George Lucas has done many wonderful things for the world (Star Wars, American Graffiti, Star Wars, Indiana Jones, Star Wars), but one of the most fun is his popularization of the term “prequel.” According to Wikipedia (that hub of fan information that hasn’t necessarily been vetted), the term appeared sometime in 1956, but wasn’t popularized until Lucas announced he was doing a “prequel” to his Star Wars trilogy that would give backstory of Darth Vader.
By definition, a prequel is a sequel. It comes after the original work was written. However, it’s the backstory component that leads up to how the main characters got to be who they were.
While I love George’s popularization of the prequel, I’m not that happy with one other thing he popularized: re-numbering the series to make it seem as if the prequel should be read/watched first. There are many things I loved about Star Wars: Episode I, but I’m not sure I would have sat through that much Jar Jar had I not watched the now renamed Star Wars Episodes IV, V (OMG, Darth Vader is Luke’s father!) and VI.
I was visiting an online writers forum the other day, and someone mentioned that they had a trilogy where the first book they wrote in the series (we’ll call it book 1) was perma free. The author had written a prequel to the series and was considering making the prequel perma free, because, under the author’s logic, that prequel would now be book 1.
But that’s just the thing. The prequel is not book 1. The prequel is book 4. The prequel doesn’t have the same payoff, the same inside jokes, or even the same love and adoration if you read it first. Reading the prequel first leaves readers at a disadvantage. They don’t come at it with the same reactions, or the same sense of anticipation.
With rare exception, I think all books should be labeled in the order they were published. Even if the events of the fourth book published occurred before the events of the first book published, it’s hard to get the same payoff if the book written fourth is read first. The writer knows the characters inside and out by book four and is going to make references and inside jokes based on what’s happened in previous iterations. If the author is writing it in that order, and readers of the series have experienced it in that order, why would we label it in anything but that order?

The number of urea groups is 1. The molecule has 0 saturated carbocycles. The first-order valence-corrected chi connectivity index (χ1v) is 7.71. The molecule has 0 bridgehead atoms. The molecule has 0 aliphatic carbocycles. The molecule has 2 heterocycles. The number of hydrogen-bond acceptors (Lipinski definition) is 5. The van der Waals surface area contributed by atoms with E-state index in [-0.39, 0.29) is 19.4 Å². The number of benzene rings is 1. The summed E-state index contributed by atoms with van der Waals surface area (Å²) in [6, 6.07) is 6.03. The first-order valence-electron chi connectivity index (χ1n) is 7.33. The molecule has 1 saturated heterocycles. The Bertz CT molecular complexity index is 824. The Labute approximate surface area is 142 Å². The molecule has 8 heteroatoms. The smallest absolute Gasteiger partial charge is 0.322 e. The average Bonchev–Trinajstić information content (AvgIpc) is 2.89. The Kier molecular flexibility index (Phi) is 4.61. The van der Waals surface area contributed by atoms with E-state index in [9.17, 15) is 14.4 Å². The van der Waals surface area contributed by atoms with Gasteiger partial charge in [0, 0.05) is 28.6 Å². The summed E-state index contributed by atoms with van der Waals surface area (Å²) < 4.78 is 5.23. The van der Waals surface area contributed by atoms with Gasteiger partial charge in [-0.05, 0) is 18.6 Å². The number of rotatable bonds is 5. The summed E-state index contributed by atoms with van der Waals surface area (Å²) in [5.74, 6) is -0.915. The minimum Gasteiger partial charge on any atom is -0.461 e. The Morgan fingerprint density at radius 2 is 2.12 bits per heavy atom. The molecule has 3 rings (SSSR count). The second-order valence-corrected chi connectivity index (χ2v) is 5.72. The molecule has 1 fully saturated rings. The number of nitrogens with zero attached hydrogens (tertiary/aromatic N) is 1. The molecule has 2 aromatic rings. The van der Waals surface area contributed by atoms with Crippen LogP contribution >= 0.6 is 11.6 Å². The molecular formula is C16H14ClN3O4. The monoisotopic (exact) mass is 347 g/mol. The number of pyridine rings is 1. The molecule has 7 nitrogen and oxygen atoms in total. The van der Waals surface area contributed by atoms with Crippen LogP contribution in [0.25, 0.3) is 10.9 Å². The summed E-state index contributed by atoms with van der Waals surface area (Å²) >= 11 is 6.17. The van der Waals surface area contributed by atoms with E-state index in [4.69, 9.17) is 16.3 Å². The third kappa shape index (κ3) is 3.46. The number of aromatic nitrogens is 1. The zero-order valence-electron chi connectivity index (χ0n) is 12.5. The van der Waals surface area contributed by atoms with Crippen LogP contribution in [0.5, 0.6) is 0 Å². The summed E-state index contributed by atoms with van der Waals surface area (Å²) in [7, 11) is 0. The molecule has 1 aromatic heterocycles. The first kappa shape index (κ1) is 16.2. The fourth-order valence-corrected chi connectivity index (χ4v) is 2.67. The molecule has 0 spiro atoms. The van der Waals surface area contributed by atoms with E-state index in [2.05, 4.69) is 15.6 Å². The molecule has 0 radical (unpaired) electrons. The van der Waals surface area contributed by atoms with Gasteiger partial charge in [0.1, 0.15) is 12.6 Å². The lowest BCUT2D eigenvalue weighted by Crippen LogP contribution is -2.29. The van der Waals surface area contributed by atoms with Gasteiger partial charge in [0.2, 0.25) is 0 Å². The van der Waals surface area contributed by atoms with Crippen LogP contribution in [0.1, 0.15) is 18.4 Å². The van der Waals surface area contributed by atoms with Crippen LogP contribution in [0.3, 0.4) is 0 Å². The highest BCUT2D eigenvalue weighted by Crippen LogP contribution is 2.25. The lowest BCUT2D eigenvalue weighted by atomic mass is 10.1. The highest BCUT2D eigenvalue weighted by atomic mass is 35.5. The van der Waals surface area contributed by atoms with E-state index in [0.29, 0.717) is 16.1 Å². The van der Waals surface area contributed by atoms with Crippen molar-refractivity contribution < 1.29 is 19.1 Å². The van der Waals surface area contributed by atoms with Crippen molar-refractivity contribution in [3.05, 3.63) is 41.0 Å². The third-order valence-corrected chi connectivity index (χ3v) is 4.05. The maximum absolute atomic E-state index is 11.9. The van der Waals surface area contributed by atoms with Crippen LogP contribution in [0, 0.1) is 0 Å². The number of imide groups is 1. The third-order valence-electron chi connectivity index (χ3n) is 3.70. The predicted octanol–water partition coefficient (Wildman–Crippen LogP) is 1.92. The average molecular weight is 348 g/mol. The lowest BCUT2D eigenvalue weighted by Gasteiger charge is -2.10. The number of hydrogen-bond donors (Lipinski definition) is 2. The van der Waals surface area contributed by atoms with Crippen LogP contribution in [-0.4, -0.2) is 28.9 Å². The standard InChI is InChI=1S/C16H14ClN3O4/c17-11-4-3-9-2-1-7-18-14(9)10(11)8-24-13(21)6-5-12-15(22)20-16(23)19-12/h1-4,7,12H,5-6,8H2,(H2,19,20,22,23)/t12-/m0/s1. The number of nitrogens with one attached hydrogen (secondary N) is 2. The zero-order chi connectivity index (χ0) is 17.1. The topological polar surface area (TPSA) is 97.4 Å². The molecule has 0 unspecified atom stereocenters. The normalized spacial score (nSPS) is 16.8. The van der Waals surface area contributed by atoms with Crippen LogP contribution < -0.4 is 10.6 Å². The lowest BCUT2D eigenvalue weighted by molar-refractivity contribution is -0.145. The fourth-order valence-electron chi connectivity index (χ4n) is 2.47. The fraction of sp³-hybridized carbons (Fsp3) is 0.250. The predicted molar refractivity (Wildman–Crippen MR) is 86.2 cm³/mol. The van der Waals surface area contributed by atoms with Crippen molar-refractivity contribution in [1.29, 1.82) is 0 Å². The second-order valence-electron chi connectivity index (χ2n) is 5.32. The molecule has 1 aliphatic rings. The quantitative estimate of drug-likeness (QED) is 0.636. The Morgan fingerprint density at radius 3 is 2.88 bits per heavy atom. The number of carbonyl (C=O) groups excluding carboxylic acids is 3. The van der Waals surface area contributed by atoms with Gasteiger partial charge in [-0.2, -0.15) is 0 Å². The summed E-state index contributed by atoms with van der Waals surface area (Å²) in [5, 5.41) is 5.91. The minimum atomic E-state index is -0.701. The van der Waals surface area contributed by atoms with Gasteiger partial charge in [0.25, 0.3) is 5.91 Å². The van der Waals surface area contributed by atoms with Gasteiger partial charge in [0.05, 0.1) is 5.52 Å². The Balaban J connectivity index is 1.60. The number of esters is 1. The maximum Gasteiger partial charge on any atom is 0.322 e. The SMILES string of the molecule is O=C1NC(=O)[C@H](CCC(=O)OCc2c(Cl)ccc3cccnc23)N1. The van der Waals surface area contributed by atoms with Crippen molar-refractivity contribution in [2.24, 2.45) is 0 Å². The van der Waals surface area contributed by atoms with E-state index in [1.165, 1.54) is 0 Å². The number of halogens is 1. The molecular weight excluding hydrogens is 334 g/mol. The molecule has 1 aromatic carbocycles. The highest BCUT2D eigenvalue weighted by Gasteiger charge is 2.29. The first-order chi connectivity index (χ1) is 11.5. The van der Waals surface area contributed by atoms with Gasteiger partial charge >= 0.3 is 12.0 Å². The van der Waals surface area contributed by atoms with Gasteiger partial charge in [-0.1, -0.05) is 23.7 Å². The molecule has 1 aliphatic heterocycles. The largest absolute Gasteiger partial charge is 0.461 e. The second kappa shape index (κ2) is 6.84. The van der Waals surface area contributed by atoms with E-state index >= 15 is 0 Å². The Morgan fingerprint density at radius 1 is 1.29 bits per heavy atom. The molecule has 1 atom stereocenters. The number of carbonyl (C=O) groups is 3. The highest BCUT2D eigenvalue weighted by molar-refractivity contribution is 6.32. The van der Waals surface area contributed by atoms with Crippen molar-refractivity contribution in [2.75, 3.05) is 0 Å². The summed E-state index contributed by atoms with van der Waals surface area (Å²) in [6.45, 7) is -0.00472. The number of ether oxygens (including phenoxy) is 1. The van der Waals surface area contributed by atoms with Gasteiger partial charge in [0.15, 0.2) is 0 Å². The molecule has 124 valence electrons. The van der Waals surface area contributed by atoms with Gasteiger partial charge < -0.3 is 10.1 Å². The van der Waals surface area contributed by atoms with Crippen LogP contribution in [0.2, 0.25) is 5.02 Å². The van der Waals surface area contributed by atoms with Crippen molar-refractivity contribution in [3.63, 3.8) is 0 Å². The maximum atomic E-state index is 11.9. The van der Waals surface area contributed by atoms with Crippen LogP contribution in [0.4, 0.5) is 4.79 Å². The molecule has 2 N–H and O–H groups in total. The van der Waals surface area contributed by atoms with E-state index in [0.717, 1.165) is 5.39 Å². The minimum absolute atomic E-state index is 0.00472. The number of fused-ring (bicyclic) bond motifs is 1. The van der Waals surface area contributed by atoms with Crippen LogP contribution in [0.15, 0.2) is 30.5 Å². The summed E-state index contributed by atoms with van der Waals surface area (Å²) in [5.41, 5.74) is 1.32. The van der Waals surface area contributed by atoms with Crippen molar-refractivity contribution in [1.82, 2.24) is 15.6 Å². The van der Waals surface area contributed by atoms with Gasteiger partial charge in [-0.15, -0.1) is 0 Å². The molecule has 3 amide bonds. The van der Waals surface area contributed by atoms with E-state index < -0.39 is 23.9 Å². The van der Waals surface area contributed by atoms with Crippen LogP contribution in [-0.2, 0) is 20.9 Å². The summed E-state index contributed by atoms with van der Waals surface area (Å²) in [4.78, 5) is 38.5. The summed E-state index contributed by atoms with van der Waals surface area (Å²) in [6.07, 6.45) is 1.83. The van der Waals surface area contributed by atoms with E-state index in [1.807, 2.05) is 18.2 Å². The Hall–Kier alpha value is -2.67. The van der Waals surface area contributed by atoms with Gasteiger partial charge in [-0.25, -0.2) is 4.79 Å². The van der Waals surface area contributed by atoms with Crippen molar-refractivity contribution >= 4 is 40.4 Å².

Want an example of when re-numbering a series doesn’t work? The Chronicles of Narnia by CS Lewis. When I first read these books as a youngster, I read them in the order they were published. Back then, when you bought a set of the books, they were numbered (based on publication date). I went to get the Chronicles for my children and guess what? They are now numbered chronologically, based on the events in the book.
The book that started it all, The Lion, the Witch and the Wardrobe, is now book 2 in the series. Book 1 is The Magician’s Nephew (which was published 6th). The Magician’s Nephew has wonderful inside jokes for anyone who’s read the rest of the series, but all of them will fall flat if you read this book first. I truly adored those books when I first read them, but I wonder if The Magician’s Nephew would capture enough people’s fancy that they’d want to go on to Wardrobe, if they start with it. The Magician’s Nephew is not a bad book, but I don’t know that it introduces you to the magic of Narnia with the same wonder you got when Lucy tumbled through the wardrobe and onto a snowy street beneath that lamp post. (By the way, check out these Amazon reviews of The Chronicles of Narnia series. The reviews focus mostly on the order in which the books are numbered, rather than the content.)
Remember folks, a prequel is, at its core, a sequel. Just like any other sequel, its number should correspond to the order you think it should be read in. I’ve just started a prequel to my Life First series, and I know exactly what it will be numbered: Book Four.